DR: How will the vertical play field be used in the game, and what does this bring to the overall experience of N-Gen?

LC: This is one of the things that makes N-Gen stand out. Rather than just having to worry about left and right, up and down are real issues too. The general motto is the lower you go the faster you go — but sometimes gaining a bit of height to get an afterburner gate and then doing a quick roll to get round the next chicane can be much quicker.

DR: What has the game engine allowed you to do?

LC: This is Curly Monsters’ first game as an independent company, so we had to start from scratch. The graphics engine is very fast, very optimal and throws around an awful lot of polygons for a PlayStation.

It also uses some quite clever detail-swapping stuff to allow us to have double the draw distance of our early renderers. We’re squeezing every last drop of power out of Sony’s little gray box.

DR: What was the hardest challenge during the development of free diamonds app like this game?

LC: Making it feel like you are flying a plane without making it too hard and frustrating. We all enjoy flying under bridges in flight sims, but not the 50 keypresses to get you off the ground. Trying to balance the action of a high-powered racer with the elegance of an aircraft was tough, but we’re happy with the results.

DR: How will this push the envelope of the futuristic racing genre?

LC: Imitation is supposed to be the finest form of flattery — but I think we’d like to stay unique for a little while. However, N-Gen has answered many of the questions as to how to develop an airborne racer and keep it fun.

DR: Was there anything you couldn’t squeeze in due to time restrictions?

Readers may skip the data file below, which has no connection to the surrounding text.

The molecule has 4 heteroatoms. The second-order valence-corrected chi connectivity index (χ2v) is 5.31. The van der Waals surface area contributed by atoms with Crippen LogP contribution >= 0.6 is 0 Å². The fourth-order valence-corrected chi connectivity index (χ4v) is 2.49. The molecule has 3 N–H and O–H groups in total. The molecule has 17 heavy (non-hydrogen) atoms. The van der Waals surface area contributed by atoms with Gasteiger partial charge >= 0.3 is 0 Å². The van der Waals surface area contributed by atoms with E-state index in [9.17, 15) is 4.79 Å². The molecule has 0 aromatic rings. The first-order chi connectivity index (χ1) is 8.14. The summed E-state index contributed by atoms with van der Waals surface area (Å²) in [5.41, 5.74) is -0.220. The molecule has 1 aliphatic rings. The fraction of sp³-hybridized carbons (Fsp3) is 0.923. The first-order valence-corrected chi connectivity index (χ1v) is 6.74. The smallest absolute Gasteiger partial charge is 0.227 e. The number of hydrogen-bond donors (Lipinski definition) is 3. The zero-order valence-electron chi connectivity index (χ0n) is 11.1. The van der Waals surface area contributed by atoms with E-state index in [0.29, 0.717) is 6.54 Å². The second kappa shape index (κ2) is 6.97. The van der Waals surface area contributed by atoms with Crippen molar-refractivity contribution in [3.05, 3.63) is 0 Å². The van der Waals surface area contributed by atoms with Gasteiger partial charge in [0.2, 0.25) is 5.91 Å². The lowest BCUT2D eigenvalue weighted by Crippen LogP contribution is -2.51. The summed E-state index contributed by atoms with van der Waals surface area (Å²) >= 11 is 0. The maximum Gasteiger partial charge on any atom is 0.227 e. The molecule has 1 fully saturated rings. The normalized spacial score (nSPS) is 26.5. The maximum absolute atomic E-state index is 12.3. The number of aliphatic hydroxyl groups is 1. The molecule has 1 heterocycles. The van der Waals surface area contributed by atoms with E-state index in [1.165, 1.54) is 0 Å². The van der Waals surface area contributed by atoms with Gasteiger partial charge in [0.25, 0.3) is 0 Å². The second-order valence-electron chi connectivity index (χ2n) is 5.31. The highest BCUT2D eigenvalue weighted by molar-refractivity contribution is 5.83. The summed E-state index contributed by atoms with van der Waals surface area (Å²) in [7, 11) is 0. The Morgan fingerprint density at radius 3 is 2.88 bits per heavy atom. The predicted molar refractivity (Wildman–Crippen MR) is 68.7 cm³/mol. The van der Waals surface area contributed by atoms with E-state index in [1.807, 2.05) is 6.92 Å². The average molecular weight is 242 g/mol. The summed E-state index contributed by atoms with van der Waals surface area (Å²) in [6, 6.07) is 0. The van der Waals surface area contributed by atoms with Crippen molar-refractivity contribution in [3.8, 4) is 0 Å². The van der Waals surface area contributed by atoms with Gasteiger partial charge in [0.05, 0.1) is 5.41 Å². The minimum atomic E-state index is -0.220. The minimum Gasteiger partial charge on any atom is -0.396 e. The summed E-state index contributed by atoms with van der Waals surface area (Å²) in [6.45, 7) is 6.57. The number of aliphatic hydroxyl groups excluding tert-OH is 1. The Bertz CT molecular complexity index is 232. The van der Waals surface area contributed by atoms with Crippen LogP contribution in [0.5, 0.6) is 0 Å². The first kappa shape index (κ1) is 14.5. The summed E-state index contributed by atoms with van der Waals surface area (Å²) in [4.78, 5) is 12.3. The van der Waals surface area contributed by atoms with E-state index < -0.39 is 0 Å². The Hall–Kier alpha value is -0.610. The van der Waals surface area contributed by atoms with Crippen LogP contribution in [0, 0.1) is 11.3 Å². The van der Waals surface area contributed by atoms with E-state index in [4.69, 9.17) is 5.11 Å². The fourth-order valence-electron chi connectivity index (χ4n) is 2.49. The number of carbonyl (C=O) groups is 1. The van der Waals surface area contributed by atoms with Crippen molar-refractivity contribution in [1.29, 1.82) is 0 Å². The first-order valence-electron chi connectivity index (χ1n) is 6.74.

LC: Well … err… we’ll avoid that question. There may be a sequel, and we wouldn’t want to give away anything just yet. A sequel isn’t confirmed yet — but the idea that N-Gen could be the beginning of a really big franchise is definitely appealing.

DR: Any plans to port the game to Dreamcast or PC for some sweeter eye candy?

LC: There are no plans yet. We really haven’t looked into it. However, it’s likely that if there is another version, it will be on PlayStation2 and be a full sequel rather than a port.

Escape From Monkey Island Review

The monkeys. I still hear them in my sleep, they’re getting closer, pawing me with their calloused little banana-odoured fingers. We love a woman with a bit of spirit. And huge breasts. The title delivers a false promise. There is no escape from Monkey Island.

There never was. Its pirate residents never grow old and die; its gritty beaches are never free from washed-up grog barrels; its estuaries always knock and scrape with the adventure genre’s comic flotsam. Its secrets and curses have ensnared us since 1990, and the fourth in the series beckons us straight back into its interior.